This information is not intended as medical advice.  Any medical or surgical decision should be between you & your doctor, (your Medical Expert & Consultant).


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When a person receives a severe trauma (for instance, an injury from a fall or from a car crash), a possibility exists that the spine could be injured. When the trauma or injury is significant, x-rays of the cervical spine (neck) are obtained as a first step to rule out fractures. Sometimes it is necessary to x-ray the regions of the spine known as the thoracic (chest) and lumbar (lower back) spine as well.

The spine is a complex part of the body and may be fractured in a wide variety of ways. Managing these breaks depends on where they are located and to what degree the fractures may be stable or unstable.

To say that the spine is unstable as a result of a fracture means there has been some loss of the ligaments and bone that give it structural integrity. Potentially the spine could wobble and injure the spinal cord or nerve roots.
For purposes of evaluation the spine is usually divided into the anterior, middle, and posterior parts. In general, disruption of two of the three parts of the spine means that it is not stable and that movement would risk further injury to the spinal cord and/or nerve roots.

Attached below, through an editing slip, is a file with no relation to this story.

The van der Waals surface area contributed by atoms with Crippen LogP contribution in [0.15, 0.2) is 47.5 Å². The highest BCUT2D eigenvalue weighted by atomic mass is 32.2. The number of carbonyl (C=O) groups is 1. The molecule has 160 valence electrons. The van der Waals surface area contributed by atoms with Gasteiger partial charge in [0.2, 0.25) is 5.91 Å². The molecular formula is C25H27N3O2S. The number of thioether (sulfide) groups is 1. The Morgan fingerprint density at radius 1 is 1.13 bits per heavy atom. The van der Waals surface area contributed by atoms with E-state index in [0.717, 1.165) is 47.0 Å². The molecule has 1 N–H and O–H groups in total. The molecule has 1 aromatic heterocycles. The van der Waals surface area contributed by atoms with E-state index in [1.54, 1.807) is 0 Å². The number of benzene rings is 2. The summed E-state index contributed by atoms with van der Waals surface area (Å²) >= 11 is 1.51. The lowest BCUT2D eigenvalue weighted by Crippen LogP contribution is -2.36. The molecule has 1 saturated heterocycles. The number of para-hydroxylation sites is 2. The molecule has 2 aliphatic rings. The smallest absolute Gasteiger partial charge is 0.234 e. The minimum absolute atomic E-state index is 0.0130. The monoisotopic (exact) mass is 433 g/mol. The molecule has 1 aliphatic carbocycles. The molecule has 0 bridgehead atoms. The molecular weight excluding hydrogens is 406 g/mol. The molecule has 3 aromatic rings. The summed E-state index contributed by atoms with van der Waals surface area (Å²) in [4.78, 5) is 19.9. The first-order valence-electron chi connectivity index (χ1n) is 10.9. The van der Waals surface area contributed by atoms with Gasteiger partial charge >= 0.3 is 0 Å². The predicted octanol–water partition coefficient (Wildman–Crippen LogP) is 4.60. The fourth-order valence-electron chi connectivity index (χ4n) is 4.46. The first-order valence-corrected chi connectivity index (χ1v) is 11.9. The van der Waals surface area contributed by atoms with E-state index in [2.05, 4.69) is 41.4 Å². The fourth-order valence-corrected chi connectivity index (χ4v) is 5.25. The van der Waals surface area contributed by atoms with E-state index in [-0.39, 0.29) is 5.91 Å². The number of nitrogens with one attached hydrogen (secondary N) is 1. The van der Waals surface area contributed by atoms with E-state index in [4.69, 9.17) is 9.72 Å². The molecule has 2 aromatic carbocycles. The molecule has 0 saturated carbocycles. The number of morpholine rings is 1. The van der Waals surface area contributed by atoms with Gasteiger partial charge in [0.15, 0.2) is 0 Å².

Treatment of spine injury varies with the severity of the injury. Treatment ranges from bracing and/or bed rest for minor spine injuries to surgery for injuries that have made the spine unstable. With surgery techniques to stabilize the spine

   "One version of a thoraco-lumbo-sacral orthosis (TLSO) brace offers good stability for injuries to the thoracic (chest) and lumbar (lower back) regions.   It keeps the back straight by using specially designed front and back panels held together with Velcro."

Some potentially unstable neck injuries in which the bones still seem well aligned and straight can be treated by outfitting the patient with a halo device in the cervical neck region. For lumbar (back) injuries of this type, a brace--possibly with a leg extension--may be used.

" A halo device stabilizes injuries to the cervical (neck) area in which the bones still seem well aligned"

The most unstable spine fractures and lesions happen with twisting movements that occur with certain falls and roll-over vehicle crashes. In these cases, the surgeon may suggest the option of stabilizing surgery as the best choice for the patient.

The purpose of this surgery is to align the injured area of the spine by means of a stabilizing system consisting of implanted rods, screws, and hooks. This method has been shown in severe cases to give the best long-term results and to give the

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